A Critical Decision for Grazing Systems: The Animal-to-Land Relationship

— Written By
en Español / em Português

El inglés es el idioma de control de esta página. En la medida en que haya algún conflicto entre la traducción al inglés y la traducción, el inglés prevalece.

Al hacer clic en el enlace de traducción se activa un servicio de traducción gratuito para convertir la página al español. Al igual que con cualquier traducción por Internet, la conversión no es sensible al contexto y puede que no traduzca el texto en su significado original. NC State Extension no garantiza la exactitud del texto traducido. Por favor, tenga en cuenta que algunas aplicaciones y/o servicios pueden no funcionar como se espera cuando se traducen.


Inglês é o idioma de controle desta página. Na medida que haja algum conflito entre o texto original em Inglês e a tradução, o Inglês prevalece.

Ao clicar no link de tradução, um serviço gratuito de tradução será ativado para converter a página para o Português. Como em qualquer tradução pela internet, a conversão não é sensivel ao contexto e pode não ocorrer a tradução para o significado orginal. O serviço de Extensão da Carolina do Norte (NC State Extension) não garante a exatidão do texto traduzido. Por favor, observe que algumas funções ou serviços podem não funcionar como esperado após a tradução.


English is the controlling language of this page. To the extent there is any conflict between the English text and the translation, English controls.

Clicking on the translation link activates a free translation service to convert the page to Spanish. As with any Internet translation, the conversion is not context-sensitive and may not translate the text to its original meaning. NC State Extension does not guarantee the accuracy of the translated text. Please note that some applications and/or services may not function as expected when translated.

Collapse ▲

Two critical elements of all grazing operations are: 1) the number of livestock and 2) the amount of pastureland. These two elements are often the most expensive assets of grazing systems. Defining an adequate balance between the number of animals and the amount of forage in the pasture is the most important grazing management decision a farmer can make. It is also one of the decisions for which the land-manager can have total control of.

The animal-to-land relationship over time is known as THE STOCKING RATE.

Stocking rate is often expressed as animal units per acre. The goal is to match the amount of forage produced with the amount of forage needed per animal without compromising either resource.

Too many animals in a field result in overgrazing. Simply put, there is not enough forage to feed the livestock. Over time, the pasture may become patchy and infested with weeds, resulting in a need to buy costly supplemental feed. Too few animals result in underutilized forages and therefore, potentially lost income. Over time, you will observe mature forages and uneven grazing in some spots of the pasture (Figure 1).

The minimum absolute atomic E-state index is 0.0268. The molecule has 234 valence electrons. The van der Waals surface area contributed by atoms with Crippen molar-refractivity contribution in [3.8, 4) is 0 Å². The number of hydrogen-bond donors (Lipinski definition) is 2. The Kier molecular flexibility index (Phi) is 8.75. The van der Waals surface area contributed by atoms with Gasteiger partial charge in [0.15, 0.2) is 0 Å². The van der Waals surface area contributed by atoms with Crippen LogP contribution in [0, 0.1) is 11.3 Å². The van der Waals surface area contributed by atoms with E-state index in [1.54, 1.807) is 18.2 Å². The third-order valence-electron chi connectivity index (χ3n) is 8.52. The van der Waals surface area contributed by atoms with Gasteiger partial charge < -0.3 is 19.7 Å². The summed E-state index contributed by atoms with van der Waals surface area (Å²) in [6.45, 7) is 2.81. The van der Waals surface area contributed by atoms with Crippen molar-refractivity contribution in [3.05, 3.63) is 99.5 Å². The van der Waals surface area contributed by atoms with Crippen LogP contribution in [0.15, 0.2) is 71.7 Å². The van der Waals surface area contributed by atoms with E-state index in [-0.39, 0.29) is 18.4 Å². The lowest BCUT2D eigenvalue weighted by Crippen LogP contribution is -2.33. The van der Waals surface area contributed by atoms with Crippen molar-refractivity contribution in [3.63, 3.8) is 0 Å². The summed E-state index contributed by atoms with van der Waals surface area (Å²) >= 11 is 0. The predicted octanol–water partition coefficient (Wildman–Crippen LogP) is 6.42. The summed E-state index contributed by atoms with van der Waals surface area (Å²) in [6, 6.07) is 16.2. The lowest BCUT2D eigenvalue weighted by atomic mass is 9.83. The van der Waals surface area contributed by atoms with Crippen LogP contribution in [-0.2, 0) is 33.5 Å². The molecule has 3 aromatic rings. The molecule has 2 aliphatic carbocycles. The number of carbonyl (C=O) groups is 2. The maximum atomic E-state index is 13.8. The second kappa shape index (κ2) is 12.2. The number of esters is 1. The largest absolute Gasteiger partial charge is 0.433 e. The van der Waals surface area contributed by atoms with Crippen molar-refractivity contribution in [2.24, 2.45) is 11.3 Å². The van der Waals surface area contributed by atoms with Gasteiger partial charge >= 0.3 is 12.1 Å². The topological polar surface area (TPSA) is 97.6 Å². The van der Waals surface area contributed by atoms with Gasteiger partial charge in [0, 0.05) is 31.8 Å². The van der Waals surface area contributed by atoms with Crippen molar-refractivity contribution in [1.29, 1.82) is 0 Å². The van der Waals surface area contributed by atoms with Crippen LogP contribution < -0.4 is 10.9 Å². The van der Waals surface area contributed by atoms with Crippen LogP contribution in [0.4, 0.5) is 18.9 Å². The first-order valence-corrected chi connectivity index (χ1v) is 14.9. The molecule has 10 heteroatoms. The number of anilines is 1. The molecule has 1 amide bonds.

Stocking rate

Figure 1. Hypothetical examples of under- and over-stocked escenarios.

If forage productivity remained constant, then by knowing the pastureland productivity and the requirement of your livestock, you could estimate an appropriate stocking rate that would be constant year-round (Figure 2).


Figure 2. Constant (idealistic) pasture growth rate.

Forage productivity, however, is not constant, and it can be influenced by several factors, weather being one of the major ones. In North Carolina and the transition zone of the eastern USA, productivity and distribution of cool- and warm-season forages have a distinct pattern.

For example, tall fescue is most productive in spring and fall, while switchgrass and bermudagrass are most productive during the summer. Thus, if the number of animals remains constant during the year (like it is usually the case for most farmers), then, there will be periods of under- and over-grazing if only one type of forage species is used (Figure 3).


Figure 3. Figures showing periods of under- and over-grazing for cool- and warm-season based grazing systems at the same stocking rate.

Year-round grazing management is possible, but only with a combination of forages (i.e., cool- and warm-season) and management practices (i.e., stockpiling). To define an adequate stocking rate that will work for your specific goals and environment, first, start looking for the types of forages and the average pastureland productivity in your specific area.

No other grazing management practice, such as the use of electric fences, feeding minerals, soil sampling, fertilization, or weed management (although important) can overcome the failure of defining an adequate stocking rate.

For more information, visit us at NC State Extension – Forage & Grassland Program and contact your local County Extension agent.